Magiscan image analyser in 1992
Dr. Keith Morris's system installed at
UKAEA Harwell.
Asbestos bodies

These asbestos fibres were recovered from human lung at post-mortem and are evidence of exposure to asbestos during life.
Above: Scanning electron micrograph of glass fibres recovered from the lung.

These fibres were manufactured by Owens Corning Fiberglas with a uniform diameter of 2 um. The fibres were used to test the in vivo lung durability of glass fibres. Durabilty in the lung is an important aspect of the potential hazard from accidental exposure, the others being dose and fibre dimensions.

Left: Histogram of the fibres length and diameter distributions

These were obtained by phase contrast optical microscopy using  the Magiscan image analyser.
This work investigates the potential hazard from the inhalation of man made vitreous fibres (MMVF), such as glassfibre, Rockwool and ceramic fibres. Given the proven hazard of asbestos fibre exposure there is concern over the safety of these materials.
Right: An autoradiograph of an entire lung lobe

The lung contained inhaled radioactive asbestos fibres. Before inhalation, constituent elements within the asbestos had been neutron activated inside a nuclear reactor. This radioactivity could then be detected by photographic autoradiograph techniques to show the location of the asbestos fibre within the lung section (dark areas indicate high asbestos burdens). This is a specialised biological radiotracer technique that can measure asbestos and MMVF fibre burdens in vivo.
Once inside the body radioactive particles can irradiate cells within body tissues. Such tissue irradiation can cause cancer by damaging stem cells in the somatic tissues or can cause inheritable genetic damage to offspring by damaging the immortal germ cell line within the testes and  ovaries. After some time post-exposure the radioactive material  may be expelled from the body via physical  lung clearance mechanisms or the urine/faeces. However it can also relocate to other locations within the body by physical transport (e.g. in motile macrohage cells) or by particle dissolution. It is therefore necessary to undertake long term studies to get a clear picture of total lifetime dose resulting from exposure.
CR-39 plastic autoradiograph
H&E stained lung serial tissue section
This type of work investigates the dosimetric implications of the inhalation or ingestion of actinide materials such as plutonium and uranium dioxide. Owing to their largescale use in the nuclear and defence industries these materials are now a serious hazard to workers and the general public. Plutonium-238 is one of the most toxic substances known to man, and only certain nerve agents are more toxic per unit mass.These radioactive substances emit alpha particles, which, although having a short range, are extremely hazardous if the material is taken into the body.
Left: K5 liquid emulsion autoradiograph of plutonium dioxide particles in lung tissue

This section contains inhaled insoluble alpha-emitting plutonium-239 dioxide particles. The alpha particles leave black 'tracks' forming 'stars' within K5 photographic emulsion. Again the number of 'tracks' relates to the mass of plutonium in the lung tissue.

The number of 'tracks' counted in different tissue regions is directly related the mass, and hence radioactivety, of the actinide particles located there. The volume of tissue can be calculated from tissue section thickness and 2D surface area. This information can be used to estimate the dose to different tissue regions at any given time post exposure, i.e. from the radioactivity per unit mass of tissue.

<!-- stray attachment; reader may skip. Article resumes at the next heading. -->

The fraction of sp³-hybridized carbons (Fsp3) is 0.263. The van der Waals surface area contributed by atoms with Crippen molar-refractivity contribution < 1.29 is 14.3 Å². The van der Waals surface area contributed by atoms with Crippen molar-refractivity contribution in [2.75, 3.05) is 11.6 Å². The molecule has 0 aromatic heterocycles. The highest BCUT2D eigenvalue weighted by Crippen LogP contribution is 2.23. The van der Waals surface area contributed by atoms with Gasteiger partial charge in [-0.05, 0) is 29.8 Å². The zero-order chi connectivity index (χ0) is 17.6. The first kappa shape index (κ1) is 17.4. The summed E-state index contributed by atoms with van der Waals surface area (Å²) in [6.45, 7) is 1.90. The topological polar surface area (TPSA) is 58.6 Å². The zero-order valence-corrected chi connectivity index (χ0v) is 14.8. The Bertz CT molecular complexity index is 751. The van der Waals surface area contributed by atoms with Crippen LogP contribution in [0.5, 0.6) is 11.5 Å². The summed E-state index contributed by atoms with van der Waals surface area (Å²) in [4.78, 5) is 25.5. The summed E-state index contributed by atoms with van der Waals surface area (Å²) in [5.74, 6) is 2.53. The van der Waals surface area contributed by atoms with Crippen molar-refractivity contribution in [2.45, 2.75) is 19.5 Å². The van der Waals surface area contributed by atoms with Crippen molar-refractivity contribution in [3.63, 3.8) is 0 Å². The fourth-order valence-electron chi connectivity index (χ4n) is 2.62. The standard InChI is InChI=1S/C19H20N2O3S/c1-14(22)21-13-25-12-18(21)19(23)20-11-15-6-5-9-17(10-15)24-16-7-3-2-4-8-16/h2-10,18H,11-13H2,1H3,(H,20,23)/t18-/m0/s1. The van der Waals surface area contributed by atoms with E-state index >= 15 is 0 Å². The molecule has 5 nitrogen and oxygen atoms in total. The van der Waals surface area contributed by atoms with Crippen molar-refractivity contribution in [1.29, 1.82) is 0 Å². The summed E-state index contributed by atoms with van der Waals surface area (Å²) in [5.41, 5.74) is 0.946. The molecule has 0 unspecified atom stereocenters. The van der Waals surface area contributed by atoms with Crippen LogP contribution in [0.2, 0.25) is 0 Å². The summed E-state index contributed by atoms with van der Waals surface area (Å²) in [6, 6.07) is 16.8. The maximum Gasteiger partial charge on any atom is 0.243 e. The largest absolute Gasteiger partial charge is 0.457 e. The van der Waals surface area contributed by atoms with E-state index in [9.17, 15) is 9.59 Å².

Some Research Interests
Dr. Keith J. Morris
Fibre Toxicology
Lung Micro-Dosimetry
Above: High magnification of CR-39 plastic autoradiograph used to locate uranium dioxide particles in the lung

The black 'stars' are made up of neutron-induced uranium-235 fission fragment 'tracks' from inhaled enriched uranium particles which are etched into the CR-39 plastic along with a shadow image of the lung tissue. The highly insoluble uranium dioxide particles are mainly within motile alveolar macrophage cells that scavange within the alveolar (AL) lung tissue, in this case congregating to form a large cluster at the lung periphery (pleura: PL).
Below: CR-39 plastic autoradiograph used to locate uranium dioxide particles deposited within lung tissue

The uranium dioxide particles are denoted as a series of uranium-235 neutron-induced fission fragment 'tracks' (black stars) eminating from the particle. The number of 'tracks' is proportional to the mass of the particle. Below  the CR-39 autoradiograph is a standard serial H&E stained section of the same location showing the detailed tissue structure. 
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Home Page
Plus brief details of my work with fluorescence microscopy, the in-vivo dynamic video imaging of cells, bone morphometry and osteoporosis.
Secondary ion mass spectrometry
Further information on biological elemental microanalysis using Secondary Ion Mass Spectrometry (SIMS) - data from 1993
Link to SIMS
Link to atmospheric aerosol science
Air pollution research
A few details of my PhD research in atmospheric aerosol science at the University of Leeds -1981
Link to Bioaerorol Handbook
Link to introduction only
Short preview of chapter download
(Introduction only) - 1995
Bioaerosol  full chapter download
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The detection  and identification of airborne particles of biological origin that have implications for health  and air pollution.

Chapter title: Modern microscopic methods of bioaerosol analysis
Link to image analysis
Air pollution research
Image analysers
Image analysis
Details of the modern image analyser
Index Page
Dept of Cell Biology
Cell Biology Divisions imaging suite at the Institute of Ophthalmology, UCL - 2002
Link to SIMS